Bill Martin

  • namaste_ish says:

    Dear Dr Martin,

    Thank you for your response to my post. I appreciate your willingness to join the dialogue. Your well-crafted response is surely the party line at SfN, but your post is dismissive and insulting in ways you should be aware of given your position at SfN.

    You navigate entirely away from my point to the safe waters of 'look what we are doing' and give the impression that SfN is doing a good job. They aren’t. I take issue with your characterization of my post saying "We, too, fervently wish a great news quote or two could change the advocacy outlook " Show me where I am so ignorant and naïve that I said that or could be interpreted as having said that. Your assumption that I am outside the effort or that the regular readers of DMs blog are (you "welcomed" us to the effort) is also wrong. Very few people who have posted on this blog or in the Twitter stream related to this post are noob advocates.

    I have done outreach. I have gone to the Hill. I've signed every petition sent by Research!America, SfN, FASEB, Act for NIH as well as spoken to my elected officials. I have pled with the public to fund science research in every bit of PR and outreach I’ve ever done. It is not enough. We are failing and imploding as a profession, something you fail to make note of at all in your response.

    I frankly don't give a rat’s arse if the annual pilgrimage of the SfN Presidents to the Hill happens if nothing comes of it. And nothing is coming of it. Maybe Steve Hyman will show some solid brass balls next week and get up there and make a heartfelt moving plea to Congress telling them they are killing labs, delaying cures and setting back technological innovation and economic growth by failing to fund STEM.

    You say that "For more than a decade, SfN has consistently advocated strongly for increased funding for research; just this week, the Society joined Research!America in calling for a 10% increase for NIH." This is meaningless, as neither group has gotten the job done. Advocacy is not just stating what you want; it is forcing an agenda that effects change. If citing the last decade of pleas for increasing NIH funding as evidence of the power of SfN's lobbying efforts, then well, you've sort of sucked. And its time to change the way we do business.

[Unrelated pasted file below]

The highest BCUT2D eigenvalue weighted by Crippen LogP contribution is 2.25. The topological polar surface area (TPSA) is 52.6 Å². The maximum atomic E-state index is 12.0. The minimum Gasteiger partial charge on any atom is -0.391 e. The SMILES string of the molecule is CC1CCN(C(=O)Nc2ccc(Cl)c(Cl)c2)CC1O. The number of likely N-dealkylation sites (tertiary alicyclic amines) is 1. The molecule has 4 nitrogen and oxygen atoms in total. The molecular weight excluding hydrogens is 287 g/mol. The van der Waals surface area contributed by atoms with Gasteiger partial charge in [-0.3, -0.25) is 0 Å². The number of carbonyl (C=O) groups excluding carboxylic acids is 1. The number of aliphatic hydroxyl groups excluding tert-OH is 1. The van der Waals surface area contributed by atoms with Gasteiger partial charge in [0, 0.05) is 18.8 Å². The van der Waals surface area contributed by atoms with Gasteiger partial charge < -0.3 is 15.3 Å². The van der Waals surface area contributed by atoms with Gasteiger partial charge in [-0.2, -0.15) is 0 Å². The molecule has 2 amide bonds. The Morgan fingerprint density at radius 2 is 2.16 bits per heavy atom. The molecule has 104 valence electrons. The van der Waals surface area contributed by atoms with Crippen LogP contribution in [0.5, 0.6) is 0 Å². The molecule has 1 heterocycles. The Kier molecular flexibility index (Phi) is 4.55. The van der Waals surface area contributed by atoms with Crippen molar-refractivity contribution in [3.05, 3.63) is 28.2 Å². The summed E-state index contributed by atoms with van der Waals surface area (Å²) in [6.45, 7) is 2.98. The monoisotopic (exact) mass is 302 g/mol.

So please, spare me the links and the paternalistic, 'here's how you can help' chatter. Do I want you to step down from your post? No. But don't come here with rose colored glasses and assumptions that we just need the link to sign the petition and hope we will all feel well cared for by SfN or any of the other groups that have been in the trenches.

    I give you total love for your efforts (truly), but asking folks to 'keep on paddling' shows a mind numbing lack of where we are at as a profession.

  • LincolnX says:

    I feel like nothing short of taking to the streets in protest will change the status quo. I've met Dr. Collins and he's a nice and earnest man, and I think he's tried - I feel if congress were going to listen to anyone it might be him.